Weight: 3,099 pounds

What’s hot?

  • Blistering supercar speed
  • Agile handling

What’s not?

  • Questionable McLaren reliability 
  • Probably the most expensive car here

McLaren’s limited Longtail series production might have shifted focus recently, but the McLaren 600LT excels due to its potent 592-hp twin-turbo V8, track-focused Longtail design, and exceptional handling. Introduced in 2018, this model showcased McLaren’s racing heritage like no other in the form of a lighter, more ferocious iteration of its Sports Series 570S model.

The McLaren 600LT features a 3.8-liter twin-turbocharged V8 engine producing 592 horsepower, enabling it to hit 60 mph in approximately 2.8 seconds and a top speed of 204 mph. Sporting a seven-speed dual-clutch transmission, it flaunts a track-focused design with advanced aerodynamics, carbon fiber components, and precise handling.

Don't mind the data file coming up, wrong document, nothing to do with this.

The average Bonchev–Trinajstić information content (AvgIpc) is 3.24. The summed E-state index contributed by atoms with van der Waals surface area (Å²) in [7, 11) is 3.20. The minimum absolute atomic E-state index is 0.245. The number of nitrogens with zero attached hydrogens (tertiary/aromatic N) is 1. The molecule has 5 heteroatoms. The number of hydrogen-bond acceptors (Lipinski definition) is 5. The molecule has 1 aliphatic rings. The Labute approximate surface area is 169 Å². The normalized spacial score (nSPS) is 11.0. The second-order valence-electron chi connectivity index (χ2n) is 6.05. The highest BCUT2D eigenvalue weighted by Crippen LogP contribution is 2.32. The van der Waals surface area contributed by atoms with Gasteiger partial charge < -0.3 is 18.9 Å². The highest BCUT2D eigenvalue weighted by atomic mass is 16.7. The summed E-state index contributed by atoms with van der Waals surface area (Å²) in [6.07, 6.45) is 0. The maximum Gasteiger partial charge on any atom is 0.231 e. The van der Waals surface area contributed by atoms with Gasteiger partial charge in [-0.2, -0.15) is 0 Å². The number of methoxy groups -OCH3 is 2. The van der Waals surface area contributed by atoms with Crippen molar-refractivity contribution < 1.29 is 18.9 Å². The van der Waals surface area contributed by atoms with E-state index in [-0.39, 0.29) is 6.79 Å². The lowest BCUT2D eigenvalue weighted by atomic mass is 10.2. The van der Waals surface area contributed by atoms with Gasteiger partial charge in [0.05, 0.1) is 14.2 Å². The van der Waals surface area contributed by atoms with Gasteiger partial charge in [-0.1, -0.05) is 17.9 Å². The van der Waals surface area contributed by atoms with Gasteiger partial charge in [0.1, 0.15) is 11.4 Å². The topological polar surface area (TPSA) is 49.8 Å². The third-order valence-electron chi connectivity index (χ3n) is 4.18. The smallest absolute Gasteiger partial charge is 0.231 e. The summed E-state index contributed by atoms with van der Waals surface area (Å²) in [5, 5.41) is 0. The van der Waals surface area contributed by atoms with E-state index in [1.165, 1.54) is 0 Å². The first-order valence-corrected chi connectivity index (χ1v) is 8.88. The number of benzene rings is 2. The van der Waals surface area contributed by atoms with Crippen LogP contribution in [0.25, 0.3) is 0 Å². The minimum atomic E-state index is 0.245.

Audi TT

Weight: 3,197 pounds

What’s hot?

  • Awesome, baby supercar design
  • Matches handling with true sports car acceleration

What’s not?

  • Back seats are pretty useless
  • Not as engaging as other cars in its class

Sleek style and turbocharged performance make the Audi TT an outstanding coupe. It’s a dandy little sports car with the look and handling of performance cars far more expensive. Baby R8, maybe? You’re right. Too far-fetched.

The 2024 Audi TT boasts a turbocharged 2.0-liter four-cylinder engine, delivering around 228 horsepower. Its lightning-quick seven-speed dual-clutch automatic transmission and all-wheel drive system offer superb handling. Hotted-up S variants turn up the wick further to 292 horsepower, while a 400-horsepower, turbo five-cylinder TT RS model sits atop the food chain as a bonafide baby supercar.